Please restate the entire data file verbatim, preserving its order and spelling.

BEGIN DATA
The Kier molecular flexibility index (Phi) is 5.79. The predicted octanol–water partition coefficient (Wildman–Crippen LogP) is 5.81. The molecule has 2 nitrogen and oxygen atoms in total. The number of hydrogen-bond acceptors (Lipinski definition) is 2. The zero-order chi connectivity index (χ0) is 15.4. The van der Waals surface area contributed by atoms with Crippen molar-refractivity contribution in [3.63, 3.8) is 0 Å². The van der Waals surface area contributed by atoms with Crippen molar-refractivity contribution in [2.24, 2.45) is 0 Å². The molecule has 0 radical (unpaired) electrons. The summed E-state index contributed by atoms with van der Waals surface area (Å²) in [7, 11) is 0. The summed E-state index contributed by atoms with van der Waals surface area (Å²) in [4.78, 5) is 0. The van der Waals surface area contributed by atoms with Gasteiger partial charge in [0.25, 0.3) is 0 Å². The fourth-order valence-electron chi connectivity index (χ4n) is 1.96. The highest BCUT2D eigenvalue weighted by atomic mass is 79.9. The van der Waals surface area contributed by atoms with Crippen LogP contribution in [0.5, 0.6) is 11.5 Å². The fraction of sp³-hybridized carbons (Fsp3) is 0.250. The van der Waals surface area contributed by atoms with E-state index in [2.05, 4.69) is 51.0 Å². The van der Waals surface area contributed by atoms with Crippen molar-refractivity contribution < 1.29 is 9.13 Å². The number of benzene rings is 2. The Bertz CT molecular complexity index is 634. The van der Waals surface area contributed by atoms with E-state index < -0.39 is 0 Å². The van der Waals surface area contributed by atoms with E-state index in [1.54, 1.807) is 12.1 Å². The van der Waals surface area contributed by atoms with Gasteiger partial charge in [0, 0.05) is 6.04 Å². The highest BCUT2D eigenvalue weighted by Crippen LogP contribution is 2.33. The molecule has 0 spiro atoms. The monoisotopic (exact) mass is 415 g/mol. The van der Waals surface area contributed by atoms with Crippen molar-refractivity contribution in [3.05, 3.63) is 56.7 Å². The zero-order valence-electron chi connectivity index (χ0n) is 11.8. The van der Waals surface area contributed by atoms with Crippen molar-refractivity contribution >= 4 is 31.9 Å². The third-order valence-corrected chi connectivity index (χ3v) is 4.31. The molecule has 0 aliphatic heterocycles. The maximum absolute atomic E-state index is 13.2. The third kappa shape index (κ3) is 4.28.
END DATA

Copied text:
The Kier molecular flexibility index (Phi) is 5.79. The predicted octanol–water partition coefficient (Wildman–Crippen LogP) is 5.81. The molecule has 2 nitrogen and oxygen atoms in total. The number of hydrogen-bond acceptors (Lipinski definition) is 2. The zero-order chi connectivity index (χ0) is 15.4. The van der Waals surface area contributed by atoms with Crippen molar-refractivity contribution in [3.63, 3.8) is 0 Å². The van der Waals surface area contributed by atoms with Crippen molar-refractivity contribution in [2.24, 2.45) is 0 Å². The molecule has 0 radical (unpaired) electrons. The summed E-state index contributed by atoms with van der Waals surface area (Å²) in [7, 11) is 0. The summed E-state index contributed by atoms with van der Waals surface area (Å²) in [4.78, 5) is 0. The van der Waals surface area contributed by atoms with Gasteiger partial charge in [0.25, 0.3) is 0 Å². The fourth-order valence-electron chi connectivity index (χ4n) is 1.96. The highest BCUT2D eigenvalue weighted by atomic mass is 79.9. The van der Waals surface area contributed by atoms with Crippen LogP contribution in [0.5, 0.6) is 11.5 Å². The fraction of sp³-hybridized carbons (Fsp3) is 0.250. The van der Waals surface area contributed by atoms with E-state index in [2.05, 4.69) is 51.0 Å². The van der Waals surface area contributed by atoms with Crippen molar-refractivity contribution < 1.29 is 9.13 Å². The number of benzene rings is 2. The Bertz CT molecular complexity index is 634. The van der Waals surface area contributed by atoms with E-state index < -0.39 is 0 Å². The van der Waals surface area contributed by atoms with E-state index in [1.54, 1.807) is 12.1 Å². The van der Waals surface area contributed by atoms with Gasteiger partial charge in [0, 0.05) is 6.04 Å². The highest BCUT2D eigenvalue weighted by Crippen LogP contribution is 2.33. The molecule has 0 spiro atoms. The monoisotopic (exact) mass is 415 g/mol. The van der Waals surface area contributed by atoms with Crippen molar-refractivity contribution in [3.05, 3.63) is 56.7 Å². The zero-order valence-electron chi connectivity index (χ0n) is 11.8. The van der Waals surface area contributed by atoms with Crippen molar-refractivity contribution >= 4 is 31.9 Å². The third-order valence-corrected chi connectivity index (χ3v) is 4.31. The molecule has 0 aliphatic heterocycles. The maximum absolute atomic E-state index is 13.2. The third kappa shape index (κ3) is 4.28.